The average person’s understanding of the Holocaust is the persecution and mass murder of Jews by the Nazi’s, most are unaware that the people behind the atrocities of the Holocaust came from all over Europe and a wide variety of backgrounds. Art Spiegelman’s Maus: a Survivor’s Tale, Christopher Browning’s Ordinary Men: Reserve Battalion 101 and the Final Solution, and Jan Gross’s Neighbors: The Destruction of the Jewish Community in Jedbwabne, Poland, all provides a different perspective on how ordinary people felt about their experiences in the Holocaust both perpetrators and victims.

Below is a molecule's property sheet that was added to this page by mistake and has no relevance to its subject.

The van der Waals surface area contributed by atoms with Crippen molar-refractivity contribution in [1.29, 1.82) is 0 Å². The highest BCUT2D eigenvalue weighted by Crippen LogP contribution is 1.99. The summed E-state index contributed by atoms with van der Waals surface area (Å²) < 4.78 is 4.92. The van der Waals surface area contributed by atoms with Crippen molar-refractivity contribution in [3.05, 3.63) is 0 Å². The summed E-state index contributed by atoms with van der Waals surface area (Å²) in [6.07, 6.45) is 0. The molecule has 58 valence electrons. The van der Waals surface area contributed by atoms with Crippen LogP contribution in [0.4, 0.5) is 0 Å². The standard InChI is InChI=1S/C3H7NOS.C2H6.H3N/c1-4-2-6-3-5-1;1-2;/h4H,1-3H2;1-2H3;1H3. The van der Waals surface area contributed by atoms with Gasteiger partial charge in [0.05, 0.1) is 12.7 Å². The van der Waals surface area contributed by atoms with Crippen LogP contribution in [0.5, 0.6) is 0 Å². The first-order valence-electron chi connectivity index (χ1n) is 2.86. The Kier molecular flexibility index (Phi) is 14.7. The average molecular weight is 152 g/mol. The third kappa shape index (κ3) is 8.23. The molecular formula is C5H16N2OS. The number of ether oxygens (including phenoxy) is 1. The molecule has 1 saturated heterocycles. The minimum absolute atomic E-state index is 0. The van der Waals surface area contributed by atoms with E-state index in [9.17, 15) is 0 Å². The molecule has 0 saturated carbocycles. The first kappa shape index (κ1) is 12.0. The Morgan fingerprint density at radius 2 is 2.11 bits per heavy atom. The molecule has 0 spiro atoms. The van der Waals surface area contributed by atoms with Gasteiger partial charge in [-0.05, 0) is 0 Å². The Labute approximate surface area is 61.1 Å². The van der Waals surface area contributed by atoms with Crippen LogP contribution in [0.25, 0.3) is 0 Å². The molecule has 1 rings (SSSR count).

During the era of the Holocaust, it was no secret that Jewish people had to surpass many trials and tribulations in order to stay alive. Those who survived had the odds in their favor because as many as six million Jews were wrongfully murdered. Nonetheless, there were many survivors, who have come to tell their compelling and educating stories of what they experienced during these unfathomable times; with it come two stories, Maus, written by Art Spiegelman and Night, written by Elie Wiesel. In both stories, we get a sense of the horrors the Jewish people had to bare during these hard times and we get to envision a clear focus on both Spiegelman and Wiesel’s relationships with their fathers. While Spiegelman did not have first hand experience with the horrific scenes, he was very interested in learning about his father’s experience, even though he and his father had a difficult relationship. Elie, on the other hand, did experience the holocaust first-hand and he seemed to have a good relationship with his father.